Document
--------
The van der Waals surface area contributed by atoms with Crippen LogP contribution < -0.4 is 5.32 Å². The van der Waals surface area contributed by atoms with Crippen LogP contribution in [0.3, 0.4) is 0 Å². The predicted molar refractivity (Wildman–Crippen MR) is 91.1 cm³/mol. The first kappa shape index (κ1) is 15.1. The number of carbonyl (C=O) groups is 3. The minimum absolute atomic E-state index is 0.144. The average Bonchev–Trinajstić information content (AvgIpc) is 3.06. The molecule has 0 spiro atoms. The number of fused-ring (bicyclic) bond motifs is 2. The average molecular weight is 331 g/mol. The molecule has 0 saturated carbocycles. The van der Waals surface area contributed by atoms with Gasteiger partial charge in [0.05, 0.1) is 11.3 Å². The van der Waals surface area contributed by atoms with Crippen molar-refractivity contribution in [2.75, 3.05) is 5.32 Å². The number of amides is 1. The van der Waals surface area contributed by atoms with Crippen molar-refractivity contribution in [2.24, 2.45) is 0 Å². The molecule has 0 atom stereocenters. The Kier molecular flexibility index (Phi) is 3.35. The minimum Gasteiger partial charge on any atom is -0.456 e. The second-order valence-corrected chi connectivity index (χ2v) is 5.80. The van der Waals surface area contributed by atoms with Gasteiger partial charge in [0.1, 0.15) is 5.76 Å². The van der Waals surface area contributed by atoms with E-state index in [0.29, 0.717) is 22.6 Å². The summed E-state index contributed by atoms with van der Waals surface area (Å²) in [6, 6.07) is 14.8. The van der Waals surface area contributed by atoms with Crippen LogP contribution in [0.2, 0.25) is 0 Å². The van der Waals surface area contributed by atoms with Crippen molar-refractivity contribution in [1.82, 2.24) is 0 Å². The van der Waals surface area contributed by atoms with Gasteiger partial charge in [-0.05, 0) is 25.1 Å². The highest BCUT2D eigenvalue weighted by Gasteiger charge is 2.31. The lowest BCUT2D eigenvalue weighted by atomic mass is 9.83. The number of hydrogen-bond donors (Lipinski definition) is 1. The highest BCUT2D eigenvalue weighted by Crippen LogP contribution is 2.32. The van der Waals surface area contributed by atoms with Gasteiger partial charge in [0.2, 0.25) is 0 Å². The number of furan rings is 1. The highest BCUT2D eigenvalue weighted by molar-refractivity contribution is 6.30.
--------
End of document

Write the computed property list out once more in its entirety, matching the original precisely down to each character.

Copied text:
The van der Waals surface area contributed by atoms with Crippen LogP contribution < -0.4 is 5.32 Å². The van der Waals surface area contributed by atoms with Crippen LogP contribution in [0.3, 0.4) is 0 Å². The predicted molar refractivity (Wildman–Crippen MR) is 91.1 cm³/mol. The first kappa shape index (κ1) is 15.1. The number of carbonyl (C=O) groups is 3. The minimum absolute atomic E-state index is 0.144. The average Bonchev–Trinajstić information content (AvgIpc) is 3.06. The molecule has 0 spiro atoms. The number of fused-ring (bicyclic) bond motifs is 2. The average molecular weight is 331 g/mol. The molecule has 0 saturated carbocycles. The van der Waals surface area contributed by atoms with Gasteiger partial charge in [0.05, 0.1) is 11.3 Å². The van der Waals surface area contributed by atoms with Crippen molar-refractivity contribution in [2.75, 3.05) is 5.32 Å². The number of amides is 1. The van der Waals surface area contributed by atoms with Crippen molar-refractivity contribution in [2.24, 2.45) is 0 Å². The molecule has 0 atom stereocenters. The Kier molecular flexibility index (Phi) is 3.35. The minimum Gasteiger partial charge on any atom is -0.456 e. The second-order valence-corrected chi connectivity index (χ2v) is 5.80. The van der Waals surface area contributed by atoms with Gasteiger partial charge in [0.1, 0.15) is 5.76 Å². The van der Waals surface area contributed by atoms with E-state index in [0.29, 0.717) is 22.6 Å². The summed E-state index contributed by atoms with van der Waals surface area (Å²) in [6, 6.07) is 14.8. The van der Waals surface area contributed by atoms with Crippen LogP contribution in [0.2, 0.25) is 0 Å². The van der Waals surface area contributed by atoms with Crippen molar-refractivity contribution in [1.82, 2.24) is 0 Å². The van der Waals surface area contributed by atoms with Gasteiger partial charge in [-0.05, 0) is 25.1 Å². The highest BCUT2D eigenvalue weighted by Gasteiger charge is 2.31. The lowest BCUT2D eigenvalue weighted by atomic mass is 9.83. The number of hydrogen-bond donors (Lipinski definition) is 1. The highest BCUT2D eigenvalue weighted by Crippen LogP contribution is 2.32. The van der Waals surface area contributed by atoms with Gasteiger partial charge in [0.2, 0.25) is 0 Å². The number of furan rings is 1. The highest BCUT2D eigenvalue weighted by molar-refractivity contribution is 6.30.